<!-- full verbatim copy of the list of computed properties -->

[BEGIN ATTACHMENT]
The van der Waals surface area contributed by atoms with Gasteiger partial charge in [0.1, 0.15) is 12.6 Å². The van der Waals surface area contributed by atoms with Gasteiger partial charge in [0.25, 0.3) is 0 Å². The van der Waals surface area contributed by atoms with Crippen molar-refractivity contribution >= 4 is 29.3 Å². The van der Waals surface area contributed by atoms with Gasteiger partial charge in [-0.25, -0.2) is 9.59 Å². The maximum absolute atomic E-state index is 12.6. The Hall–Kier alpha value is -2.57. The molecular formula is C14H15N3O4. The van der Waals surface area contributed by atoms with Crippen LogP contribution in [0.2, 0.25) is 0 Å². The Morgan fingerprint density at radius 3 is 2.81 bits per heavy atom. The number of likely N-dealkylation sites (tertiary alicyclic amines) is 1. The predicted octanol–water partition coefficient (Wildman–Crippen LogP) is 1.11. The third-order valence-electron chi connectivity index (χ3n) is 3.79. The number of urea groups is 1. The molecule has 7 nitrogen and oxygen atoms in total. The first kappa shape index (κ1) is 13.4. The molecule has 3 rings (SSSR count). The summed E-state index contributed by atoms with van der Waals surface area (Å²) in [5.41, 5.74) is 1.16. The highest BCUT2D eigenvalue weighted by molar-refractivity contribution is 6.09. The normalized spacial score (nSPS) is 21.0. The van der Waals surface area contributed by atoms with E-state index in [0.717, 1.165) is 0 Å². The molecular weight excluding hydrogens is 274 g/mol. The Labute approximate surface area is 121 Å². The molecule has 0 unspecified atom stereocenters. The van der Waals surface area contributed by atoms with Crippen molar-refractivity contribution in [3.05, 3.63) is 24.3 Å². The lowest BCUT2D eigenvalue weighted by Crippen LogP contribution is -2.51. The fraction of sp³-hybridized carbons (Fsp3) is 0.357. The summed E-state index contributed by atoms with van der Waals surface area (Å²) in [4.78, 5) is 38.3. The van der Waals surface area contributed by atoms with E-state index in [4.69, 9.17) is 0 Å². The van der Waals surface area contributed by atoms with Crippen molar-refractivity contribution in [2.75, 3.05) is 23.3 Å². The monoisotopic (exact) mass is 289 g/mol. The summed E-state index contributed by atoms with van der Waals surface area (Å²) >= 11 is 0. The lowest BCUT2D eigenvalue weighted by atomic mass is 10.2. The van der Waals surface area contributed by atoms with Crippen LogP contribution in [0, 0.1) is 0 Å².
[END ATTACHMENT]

The van der Waals surface area contributed by atoms with Gasteiger partial charge in [0.1, 0.15) is 12.6 Å². The van der Waals surface area contributed by atoms with Gasteiger partial charge in [0.25, 0.3) is 0 Å². The van der Waals surface area contributed by atoms with Crippen molar-refractivity contribution >= 4 is 29.3 Å². The van der Waals surface area contributed by atoms with Gasteiger partial charge in [-0.25, -0.2) is 9.59 Å². The maximum absolute atomic E-state index is 12.6. The Hall–Kier alpha value is -2.57. The molecular formula is C14H15N3O4. The van der Waals surface area contributed by atoms with Crippen LogP contribution in [0.2, 0.25) is 0 Å². The Morgan fingerprint density at radius 3 is 2.81 bits per heavy atom. The number of likely N-dealkylation sites (tertiary alicyclic amines) is 1. The predicted octanol–water partition coefficient (Wildman–Crippen LogP) is 1.11. The third-order valence-electron chi connectivity index (χ3n) is 3.79. The number of urea groups is 1. The molecule has 7 nitrogen and oxygen atoms in total. The first kappa shape index (κ1) is 13.4. The molecule has 3 rings (SSSR count). The summed E-state index contributed by atoms with van der Waals surface area (Å²) in [5.41, 5.74) is 1.16. The highest BCUT2D eigenvalue weighted by molar-refractivity contribution is 6.09. The normalized spacial score (nSPS) is 21.0. The van der Waals surface area contributed by atoms with E-state index in [0.717, 1.165) is 0 Å². The molecular weight excluding hydrogens is 274 g/mol. The Labute approximate surface area is 121 Å². The molecule has 0 unspecified atom stereocenters. The van der Waals surface area contributed by atoms with Crippen molar-refractivity contribution in [3.05, 3.63) is 24.3 Å². The lowest BCUT2D eigenvalue weighted by Crippen LogP contribution is -2.51. The fraction of sp³-hybridized carbons (Fsp3) is 0.357. The summed E-state index contributed by atoms with van der Waals surface area (Å²) in [4.78, 5) is 38.3. The van der Waals surface area contributed by atoms with E-state index in [4.69, 9.17) is 0 Å². The van der Waals surface area contributed by atoms with Crippen molar-refractivity contribution in [2.75, 3.05) is 23.3 Å². The monoisotopic (exact) mass is 289 g/mol. The summed E-state index contributed by atoms with van der Waals surface area (Å²) >= 11 is 0. The lowest BCUT2D eigenvalue weighted by atomic mass is 10.2. The van der Waals surface area contributed by atoms with Crippen LogP contribution in [0, 0.1) is 0 Å².